Detroit Lions feel options at No. 2 in 2022 NFL draft are ‘evenly rated’

Detroit Free Press

The Jacksonville Jaguars are open for business when it comes to dealing the No. 1 pick in next week’s NFL draft, but don’t expect the Detroit Lions to make a move up.

Lions general manager Brad Holmes said Thursday he is open to all trade possibilities, but comfortable with the cluster of “very, very evenly-rated” players he has at the top of his draft board.

“If we have that conviction on that player and it’s like, ‘Look, it just makes sense,’ we feel like we need to go get that player, we’ll go get that player,” Holmes said. “That’s not always the case. Sometimes you don’t feel like you need (to). It’s not shunning down on that actual player. Sometimes it’s just like, ‘Hey, look, we feel pretty good where we’re at. We feel good about this cluster of players.'”

The Lions have a variety of directions they can go with the No. 2 pick in a draft that does not have a clear-cut No. 1 prospect.

Holmes declined to say how many players are in his top cluster, but the Lions are believed to be considering a collection of defensive players including pass rushers Aidan Hutchinson of Michigan, Kayvon Thibodeaux of Oregon, Travon Walker of Georgia and Jermaine Johnson II of Florida State.

Offensive linemen Ikem Ekwonu of North Carolina State and Evan Neal of Alabama are commonly rated among the top players in this year’s draft, though the Lions do not have a pressing need up front.

Defensive backs Ahmad Gardner, Derek Stingley Jr. and Kyle Hamilton also project as top-10 picks, and Holmes said the Lions would not hesitate to take a quarterback if that player was rated best on their board.

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Hutchinson, Thibodeaux, Walker, Johnson, Gardner, Stingley and Hamilton all made pre-draft visits to Detroit.

Holmes compared the Lions’ standing this year to what he encountered in his first draft as GM last spring, when he stayed at No. 7 and took his top-rated offensive tackle — Penei Sewell — in a star-studded class.

“We’ve got them graded pretty evenly, so we’ll be in good shape,” he said. “It was very similar to the Penei situation last year.”

With similar grades among top prospects, the Lions are among a slew of teams looking to trade down in the top 10.

Holmes, however, said he has not had any serious trade talks since declaring he was open to a move down at the NFL’s annual meeting last month.

“Had a few dialogues before then, but not a whole lot,” he said. “I do say that I think heading into this weekend and the early portion of next week, I do think the possibility of some chatter and some more dialogue could increase but right now it hasn’t been a whole lot.”

The more likely trade scenario for the Lions might be up to move up or down from their No. 32 pick at the end of Round 1.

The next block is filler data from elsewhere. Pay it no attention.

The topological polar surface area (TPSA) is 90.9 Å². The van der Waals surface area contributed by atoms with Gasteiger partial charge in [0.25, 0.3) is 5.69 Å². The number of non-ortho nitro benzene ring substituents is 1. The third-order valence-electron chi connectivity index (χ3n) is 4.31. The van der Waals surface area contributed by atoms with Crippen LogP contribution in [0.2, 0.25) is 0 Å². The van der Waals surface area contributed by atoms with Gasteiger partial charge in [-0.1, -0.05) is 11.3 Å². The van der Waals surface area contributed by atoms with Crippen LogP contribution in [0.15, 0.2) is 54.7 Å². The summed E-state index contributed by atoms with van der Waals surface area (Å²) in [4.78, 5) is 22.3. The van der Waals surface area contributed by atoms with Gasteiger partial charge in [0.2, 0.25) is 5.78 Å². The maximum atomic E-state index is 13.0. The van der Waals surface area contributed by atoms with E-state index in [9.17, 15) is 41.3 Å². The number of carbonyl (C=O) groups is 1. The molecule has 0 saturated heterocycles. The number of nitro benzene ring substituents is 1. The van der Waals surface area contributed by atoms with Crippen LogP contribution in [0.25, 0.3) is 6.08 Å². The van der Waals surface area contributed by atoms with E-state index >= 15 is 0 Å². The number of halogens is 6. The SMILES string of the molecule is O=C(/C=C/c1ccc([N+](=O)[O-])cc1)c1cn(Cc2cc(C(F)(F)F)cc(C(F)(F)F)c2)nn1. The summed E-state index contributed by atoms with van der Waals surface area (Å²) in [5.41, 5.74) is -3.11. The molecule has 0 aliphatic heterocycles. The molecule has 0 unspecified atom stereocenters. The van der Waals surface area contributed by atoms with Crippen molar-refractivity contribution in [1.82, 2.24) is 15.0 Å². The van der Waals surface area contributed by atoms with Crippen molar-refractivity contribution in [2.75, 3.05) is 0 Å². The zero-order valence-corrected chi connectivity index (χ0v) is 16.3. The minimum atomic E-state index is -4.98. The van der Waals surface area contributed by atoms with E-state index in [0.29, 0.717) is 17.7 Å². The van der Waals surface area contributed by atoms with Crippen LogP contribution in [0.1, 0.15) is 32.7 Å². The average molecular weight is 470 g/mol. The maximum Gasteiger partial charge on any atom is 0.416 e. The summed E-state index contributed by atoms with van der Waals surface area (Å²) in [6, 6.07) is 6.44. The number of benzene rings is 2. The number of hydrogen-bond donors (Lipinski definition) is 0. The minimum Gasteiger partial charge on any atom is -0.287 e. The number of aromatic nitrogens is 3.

[ NFL draft preview: Lions risk stagnating in rebuild without long-term answer at QB ]

Typically, late first-round picks are valuable for teams looking to move up and draft a quarterback because they come with the benefit of having a fifth-year option on the pick’s rookie contract.

ESPN analyst Todd McShay said Wednesday he projects five quarterbacks to go in the draft’s first 50 or so picks, with no consensus on how many will go in Round 1.

Liberty’s Malik Willis and Pitt’s Kenny Pickett are potential top-10 picks, though neither is considered an elite prospect. Matt Corral of Ole Miss, Desmond Ridder of Cincinnati and Sam Howell of North Carolina project to come off the board later in Round 1 or early on Day 2.

“Obviously, we spent a lot of time on those quarterbacks,” Holmes said. “We brought a few in (for pre-draft visits) this week, actually. And just making sure that we’re doing our due diligence, got our ducks in a row. We spent a lot of time with them, but like I told you guys even last year, I think it’s good business to know the quarterback market every single year, but this one’s a little bit of a unique one.”

Along with the Lions, the Houston Texans at picks No. 3 and 13, Carolina Panthers at No. 6, Atlanta Falcons at No. 8, Seattle Seahawks at No. 9 and Washington Commanders at No. 11 have long-term needs at the quarterback position, though McShay said he can see a scenario where both Willis and Pickett last into the teens.

If that happens, the Lions could have enough firepower to move up and take the quarterback of their choosing.

According to the popular draft trade value chart, the Lions’ picks at 32 and 34 have the same value of Houston’s pick at 13, and their 32nd pick, a third-round pick (No. 66) and any other pick should be enough to get them in front of another quarterback-needy team, the Pittsburgh Steelers, at No. 20.

Contact Dave Birkett at Follow him on Twitter @davebirkett.

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